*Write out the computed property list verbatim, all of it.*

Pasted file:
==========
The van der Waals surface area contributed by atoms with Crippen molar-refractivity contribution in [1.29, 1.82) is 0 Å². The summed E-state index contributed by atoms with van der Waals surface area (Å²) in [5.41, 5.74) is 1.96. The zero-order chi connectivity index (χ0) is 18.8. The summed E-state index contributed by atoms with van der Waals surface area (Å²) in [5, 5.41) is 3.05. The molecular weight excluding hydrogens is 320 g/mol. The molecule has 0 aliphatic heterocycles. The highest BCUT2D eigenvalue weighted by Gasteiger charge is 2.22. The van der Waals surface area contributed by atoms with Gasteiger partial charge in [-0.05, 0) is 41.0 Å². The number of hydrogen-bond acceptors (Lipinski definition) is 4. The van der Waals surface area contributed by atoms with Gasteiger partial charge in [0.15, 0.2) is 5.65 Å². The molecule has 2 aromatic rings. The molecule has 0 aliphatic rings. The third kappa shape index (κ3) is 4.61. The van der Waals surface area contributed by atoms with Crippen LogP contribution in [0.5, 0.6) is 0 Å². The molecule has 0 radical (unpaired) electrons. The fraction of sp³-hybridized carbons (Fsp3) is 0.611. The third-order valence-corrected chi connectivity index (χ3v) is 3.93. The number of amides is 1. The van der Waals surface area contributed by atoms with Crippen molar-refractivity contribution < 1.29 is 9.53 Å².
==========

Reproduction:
The van der Waals surface area contributed by atoms with Crippen molar-refractivity contribution in [1.29, 1.82) is 0 Å². The summed E-state index contributed by atoms with van der Waals surface area (Å²) in [5.41, 5.74) is 1.96. The zero-order chi connectivity index (χ0) is 18.8. The summed E-state index contributed by atoms with van der Waals surface area (Å²) in [5, 5.41) is 3.05. The molecular weight excluding hydrogens is 320 g/mol. The molecule has 0 aliphatic heterocycles. The highest BCUT2D eigenvalue weighted by Gasteiger charge is 2.22. The van der Waals surface area contributed by atoms with Gasteiger partial charge in [-0.05, 0) is 41.0 Å². The number of hydrogen-bond acceptors (Lipinski definition) is 4. The van der Waals surface area contributed by atoms with Gasteiger partial charge in [0.15, 0.2) is 5.65 Å². The molecule has 2 aromatic rings. The molecule has 0 aliphatic rings. The third kappa shape index (κ3) is 4.61. The van der Waals surface area contributed by atoms with Crippen LogP contribution in [0.5, 0.6) is 0 Å². The molecule has 0 radical (unpaired) electrons. The fraction of sp³-hybridized carbons (Fsp3) is 0.611. The third-order valence-corrected chi connectivity index (χ3v) is 3.93. The number of amides is 1. The van der Waals surface area contributed by atoms with Crippen molar-refractivity contribution < 1.29 is 9.53 Å².